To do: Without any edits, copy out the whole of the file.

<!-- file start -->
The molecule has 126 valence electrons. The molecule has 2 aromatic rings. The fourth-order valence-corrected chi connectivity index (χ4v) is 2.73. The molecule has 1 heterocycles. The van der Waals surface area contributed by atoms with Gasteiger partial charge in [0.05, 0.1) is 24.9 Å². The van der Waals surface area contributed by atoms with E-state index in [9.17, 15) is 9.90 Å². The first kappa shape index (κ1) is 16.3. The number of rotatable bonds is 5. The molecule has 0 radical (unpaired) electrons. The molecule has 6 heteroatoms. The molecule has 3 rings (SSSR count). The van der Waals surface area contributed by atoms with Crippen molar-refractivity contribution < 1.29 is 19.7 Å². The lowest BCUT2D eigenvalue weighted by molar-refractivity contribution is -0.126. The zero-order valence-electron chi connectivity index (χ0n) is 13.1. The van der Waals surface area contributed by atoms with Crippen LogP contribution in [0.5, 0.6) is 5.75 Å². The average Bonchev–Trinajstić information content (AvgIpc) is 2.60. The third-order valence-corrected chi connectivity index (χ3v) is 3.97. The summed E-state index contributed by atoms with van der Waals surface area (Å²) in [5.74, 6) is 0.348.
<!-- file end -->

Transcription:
The molecule has 126 valence electrons. The molecule has 2 aromatic rings. The fourth-order valence-corrected chi connectivity index (χ4v) is 2.73. The molecule has 1 heterocycles. The van der Waals surface area contributed by atoms with Gasteiger partial charge in [0.05, 0.1) is 24.9 Å². The van der Waals surface area contributed by atoms with E-state index in [9.17, 15) is 9.90 Å². The first kappa shape index (κ1) is 16.3. The number of rotatable bonds is 5. The molecule has 0 radical (unpaired) electrons. The molecule has 6 heteroatoms. The molecule has 3 rings (SSSR count). The van der Waals surface area contributed by atoms with Crippen molar-refractivity contribution < 1.29 is 19.7 Å². The lowest BCUT2D eigenvalue weighted by molar-refractivity contribution is -0.126. The zero-order valence-electron chi connectivity index (χ0n) is 13.1. The van der Waals surface area contributed by atoms with Crippen LogP contribution in [0.5, 0.6) is 5.75 Å². The average Bonchev–Trinajstić information content (AvgIpc) is 2.60. The third-order valence-corrected chi connectivity index (χ3v) is 3.97. The summed E-state index contributed by atoms with van der Waals surface area (Å²) in [5.74, 6) is 0.348.